Diving the Philippines offers the best variety with everything from whale sharks to macro muck diving, hammerheads to pygmy seahorses, wrecks to off-shore reefs. Indeed one of the challenges is choosing between the different types of diving available.
The Philippines is an archipelago of 7,107 islands that sits at the apex of the coral triangle. Its position north of Sulawesi on a line between Sipadan and Palau should advertise it as an obvious diving destination. The islands offer everything from macro diving to whale sharks, hammerheads to pygmy seahorses, wrecks and off-shore reefs. There are plenty of resorts, both basic and luxury and a number of liveaboards provide alternatives to resorts, as well as providing access to some of the more remote (as best!) reefs.
The infrastructure is well developed, with low cost airline Cebu Pacific operating a regular service between the islands. The resorts are smart, often with WiFi throughout, with late-model gear for hire, and many offer Nitrox as standard. The locals are friendly with a European Christian culture, many having grown up speaking English.
There are a number of marine sanctuary areas protected mainly by municipal law; and many enlightened locals have already worked out that taking tourists to see their marine environment is a commercially better proposition than fishing it to exhaustion.
Many Australians might not think of the Philippines as a dive destination – simply because they haven’t been there before. The flight time to Manila is just 8 hours, with direct flights every day.
So it’s probably time to have a look at a Philippines holiday, as right now, the Europeans are having all the fun!
Its position at the apex of the coral triangle, sitting between about 5 and 15°N in relatively shallow seas makes it the kind of place where you can expect to fringing coral reefs with the kind of marine life they support. Shallow reefs in the open ocean will attract visiting pelagics, so a Philippines holiday is able to offer the best of both worlds.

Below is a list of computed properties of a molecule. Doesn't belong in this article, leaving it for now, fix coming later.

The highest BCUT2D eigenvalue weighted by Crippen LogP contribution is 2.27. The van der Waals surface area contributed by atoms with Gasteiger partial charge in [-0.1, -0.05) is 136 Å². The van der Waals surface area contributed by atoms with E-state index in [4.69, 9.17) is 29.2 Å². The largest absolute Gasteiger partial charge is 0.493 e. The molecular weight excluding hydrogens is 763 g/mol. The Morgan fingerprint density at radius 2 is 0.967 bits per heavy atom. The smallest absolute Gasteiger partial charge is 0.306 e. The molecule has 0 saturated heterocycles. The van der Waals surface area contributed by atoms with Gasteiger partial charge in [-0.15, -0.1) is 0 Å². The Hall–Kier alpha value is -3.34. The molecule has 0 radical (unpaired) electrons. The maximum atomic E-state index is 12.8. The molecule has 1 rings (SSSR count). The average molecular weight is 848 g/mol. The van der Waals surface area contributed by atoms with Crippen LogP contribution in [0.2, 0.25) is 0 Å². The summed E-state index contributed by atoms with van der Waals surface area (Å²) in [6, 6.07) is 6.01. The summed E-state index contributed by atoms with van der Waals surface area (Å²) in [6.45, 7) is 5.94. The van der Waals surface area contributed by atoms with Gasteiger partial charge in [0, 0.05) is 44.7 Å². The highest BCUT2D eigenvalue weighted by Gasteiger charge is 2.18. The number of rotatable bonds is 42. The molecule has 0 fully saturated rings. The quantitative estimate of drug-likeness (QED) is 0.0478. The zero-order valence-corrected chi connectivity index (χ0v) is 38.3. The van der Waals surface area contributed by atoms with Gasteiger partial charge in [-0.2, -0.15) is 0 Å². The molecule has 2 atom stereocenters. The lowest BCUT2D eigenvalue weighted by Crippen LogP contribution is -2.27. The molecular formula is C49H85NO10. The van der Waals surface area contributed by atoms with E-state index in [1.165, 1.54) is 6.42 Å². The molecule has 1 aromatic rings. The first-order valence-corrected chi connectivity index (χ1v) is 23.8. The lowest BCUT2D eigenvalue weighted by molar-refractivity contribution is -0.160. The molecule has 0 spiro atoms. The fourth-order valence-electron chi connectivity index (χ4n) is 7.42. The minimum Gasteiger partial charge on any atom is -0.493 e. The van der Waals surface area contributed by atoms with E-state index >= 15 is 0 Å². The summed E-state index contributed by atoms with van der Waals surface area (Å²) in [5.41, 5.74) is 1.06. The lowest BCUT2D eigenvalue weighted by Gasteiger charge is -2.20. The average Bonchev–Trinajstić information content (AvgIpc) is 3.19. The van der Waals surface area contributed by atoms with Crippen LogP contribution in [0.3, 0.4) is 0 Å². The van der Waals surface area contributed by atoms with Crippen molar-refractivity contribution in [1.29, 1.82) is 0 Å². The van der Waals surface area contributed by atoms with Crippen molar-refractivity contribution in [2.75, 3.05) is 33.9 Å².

The Ninoy Aquino International Airport in Manila is the gateway to The Philippines, serving more than 30 airlines from around the world. Cebu also has an international airport, with in-bound flights from Hong Kong, Korea, KL and Singapore.
Cebu Pacific offers the most flights from Australia, with direct flights from Sydney to Manila five times per week.
If your flights dictate an overnight stay in Manila, the area to head to is Makati. It’s just 4km from the airport along two major routes so the time from and to the airport is a predictable 30 minutes even at the worse times. Both the Ascott Hotel and Apartments and the Holiday Inn will provide a pleasant end or start to your holiday in the Philippines.
Where to Stay
Most dive operations are run from a dive resort so the accommodation is part of your Philippines dive holiday package. There are Dive Centres throughout all the best dive destinations in the Philippines. Diveplanit has long standing relationships with all these resorts and can guarantee an excellent diving experience.
Visa & Passport Information
The Philippines allows entry for tourism and business purposes without a visa for visits of less than 30 days, which should be plenty for your average dive holiday. To enter the Philippines, all that is required is a passport valid for a minimum of six months beyond the intended length of stay.
The currency of the Philippines is the Philippine Peso (PHP). Currently one Australian dollar buys about 30PHP. Credit cards are widely accepted in all major stores and resorts, however, it’s worth carrying a little cash which can easily be purchased at the (Filipino) airport Bureaus de Change. They charge no commission and give good rates for bank notes in any major currency.
Culture and Language
The Spanish influence in the Philippines has left its mark with a predominantly Catholic Christian population, though about 10% of Filipinos are Muslims or Buddhists. Consequently, Filipinos often have larger families and value family ties and respect for elders. Bayanihan or the spirit of helping one another is a belief shared by all Filipinos.
On certain islands, Sunday is a day of rest where many dress up and go to mass.
Filipino is the national language, spoken as the first language of about one third of the population, – the other two thirds speak it as their second language!
Though in 1900, 70% of the population spoke Spanish, today English is the most widely spoken foreign language in the Philippines, and you will find it spoken widely at most resorts and major hotels.
The main diving areas in the Philippines are plus and minus 5° of 10° north of the equator. Consequently, they have a tropical climate with temperatures between 25 – 27 °C in December and 32 – 34 °C in May, with water temperatures coldest in January at 26 °C and warmest in July at 29 °C. Think back to when you were last in a tropical butterfly house and you won’t be far off!